DHTML Lab: Hierarchical Menus, I; The Item Stylesheet | WebReference

DHTML Lab: Hierarchical Menus, I; The Item Stylesheet


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DHTML Hierarchical Menus, Part I
the item stylesheet

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Contents

Pass your mouse over the links above to compare the displayed menus to the parameters discussed on this page.

Border Styles:

types of borders

Note: The CSS1 specification also includes the dotted and dashed border styles. Neither 4th generation browser, however, supports these.

In column 13, Dynamic Headline Fader, we discussed the dynamic creation of CSS stylesheets, based on parameters declared as JavaScript variables. This technique is especially necessary for Navigator, which has not yet exposed all object properties to post-load modification. If this is new to you, a quick look at that column will help you understand the routines on this page.

To avoid making our present technique unnecessarily complex, we will create the look of our menus by defining the style of our individual items. You can expand on this by modifying the routines to include styles for the full menu as well.

Styling the Items

We begin the script for our Hierarchical menus by declaring the style variables for each item. If we are going to use menus on many pages, with different looks on each, we can include the menu script we will build in an external file, available to all pages and declare the page-specific style variables in the HEAD of the page itself, as we did for the Headline Fader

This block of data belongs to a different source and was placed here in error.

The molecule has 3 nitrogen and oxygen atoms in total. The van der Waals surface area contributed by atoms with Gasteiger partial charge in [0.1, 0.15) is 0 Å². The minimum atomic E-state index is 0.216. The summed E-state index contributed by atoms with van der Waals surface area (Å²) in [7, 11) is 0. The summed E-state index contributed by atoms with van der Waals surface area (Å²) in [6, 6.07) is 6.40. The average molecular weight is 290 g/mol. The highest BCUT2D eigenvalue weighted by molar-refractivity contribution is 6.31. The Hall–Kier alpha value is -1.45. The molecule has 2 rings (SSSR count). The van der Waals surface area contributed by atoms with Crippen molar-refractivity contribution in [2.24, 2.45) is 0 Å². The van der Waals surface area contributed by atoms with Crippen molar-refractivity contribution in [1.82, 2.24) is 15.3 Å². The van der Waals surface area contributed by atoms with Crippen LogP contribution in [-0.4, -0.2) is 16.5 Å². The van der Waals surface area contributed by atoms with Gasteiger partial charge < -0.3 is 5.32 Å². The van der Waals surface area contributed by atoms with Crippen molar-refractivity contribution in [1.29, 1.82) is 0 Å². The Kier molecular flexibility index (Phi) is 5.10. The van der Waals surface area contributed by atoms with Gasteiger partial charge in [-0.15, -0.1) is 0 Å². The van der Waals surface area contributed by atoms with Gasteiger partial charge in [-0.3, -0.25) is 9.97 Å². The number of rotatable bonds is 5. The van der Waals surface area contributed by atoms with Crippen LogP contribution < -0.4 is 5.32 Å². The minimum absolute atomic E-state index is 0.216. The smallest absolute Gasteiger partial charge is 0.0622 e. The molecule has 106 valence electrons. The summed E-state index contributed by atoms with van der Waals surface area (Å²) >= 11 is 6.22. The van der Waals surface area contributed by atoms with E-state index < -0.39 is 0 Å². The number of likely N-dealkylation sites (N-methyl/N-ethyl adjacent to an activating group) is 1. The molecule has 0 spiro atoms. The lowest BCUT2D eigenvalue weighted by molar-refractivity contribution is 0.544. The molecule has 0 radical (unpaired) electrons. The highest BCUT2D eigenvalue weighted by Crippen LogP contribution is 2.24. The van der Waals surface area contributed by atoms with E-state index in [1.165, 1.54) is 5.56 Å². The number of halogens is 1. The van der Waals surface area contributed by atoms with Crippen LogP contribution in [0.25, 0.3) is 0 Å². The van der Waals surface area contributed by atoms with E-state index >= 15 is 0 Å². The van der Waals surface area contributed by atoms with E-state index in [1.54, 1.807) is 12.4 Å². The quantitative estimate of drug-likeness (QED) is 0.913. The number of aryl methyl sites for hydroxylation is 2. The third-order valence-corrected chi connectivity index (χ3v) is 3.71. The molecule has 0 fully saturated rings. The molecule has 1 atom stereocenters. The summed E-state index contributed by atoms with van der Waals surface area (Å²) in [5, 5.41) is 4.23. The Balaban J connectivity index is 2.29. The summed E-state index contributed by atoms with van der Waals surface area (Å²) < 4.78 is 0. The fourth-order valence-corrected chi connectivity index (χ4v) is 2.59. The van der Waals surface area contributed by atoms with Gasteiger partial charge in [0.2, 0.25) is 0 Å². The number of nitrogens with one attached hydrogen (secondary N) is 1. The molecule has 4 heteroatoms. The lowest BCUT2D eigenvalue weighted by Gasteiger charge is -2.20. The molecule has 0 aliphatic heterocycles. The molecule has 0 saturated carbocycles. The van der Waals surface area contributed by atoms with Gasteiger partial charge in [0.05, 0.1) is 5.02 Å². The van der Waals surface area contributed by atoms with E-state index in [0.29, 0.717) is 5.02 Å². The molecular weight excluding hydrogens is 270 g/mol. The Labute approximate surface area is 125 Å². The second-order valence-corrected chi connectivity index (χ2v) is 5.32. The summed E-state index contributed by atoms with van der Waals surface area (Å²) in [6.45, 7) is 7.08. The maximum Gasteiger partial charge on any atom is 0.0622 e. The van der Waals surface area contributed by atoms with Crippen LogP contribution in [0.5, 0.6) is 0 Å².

Assuming, therefore, that the menu script will be in an external file, we create a script in our HTML page for our variables:

<SCRIPT LANGUAGE="JavaScript1.2">
<!--
    menuWidth = 120;       // pixel integer only
    borWid = 2;            //         "
    fntCol = "black";      // CSS standard notation
    fntSiz = "12px";       //     (strings)
    fntWgh = "normal";     //         "
    fntSty = "normal";     //         "
    fntFam = "sans-serif"; //         "
    borCol = "#CC0000";    //         "
    borSty = "outset";     //         "
    linHgt = "normal";     //         "

First, the width of the item, which determines the width of the menu is assigned to menuWidth. Since menuWidth will be used in our routines, as well as our style definition, we simplify things by allowing only an integer representing the pixel width as a value. The same goes for borWid, which defines our item border width. Set it to 0, if no border is required.

The fntSiz, fntWgh, fntSty and fntFam variables follow CSS convention and can be any value allowable for the font-size, font-weight, font-style and font-family properties. They, of course, determine the look of the text displayed in each item.

To separate items in a menu, we use the CSS border property. In previous columns, like Low Bandwidth Rollovers and DHTML Jigsaw Puzzle, we used CSS "solid" borders. To achieve a 3D effect for our menus, we can give the border one of the other available values. An illustration of possible border styles is presented in the left column. Thus, borCol and borSty are given the values expected by the CSS border-color and border-style properties.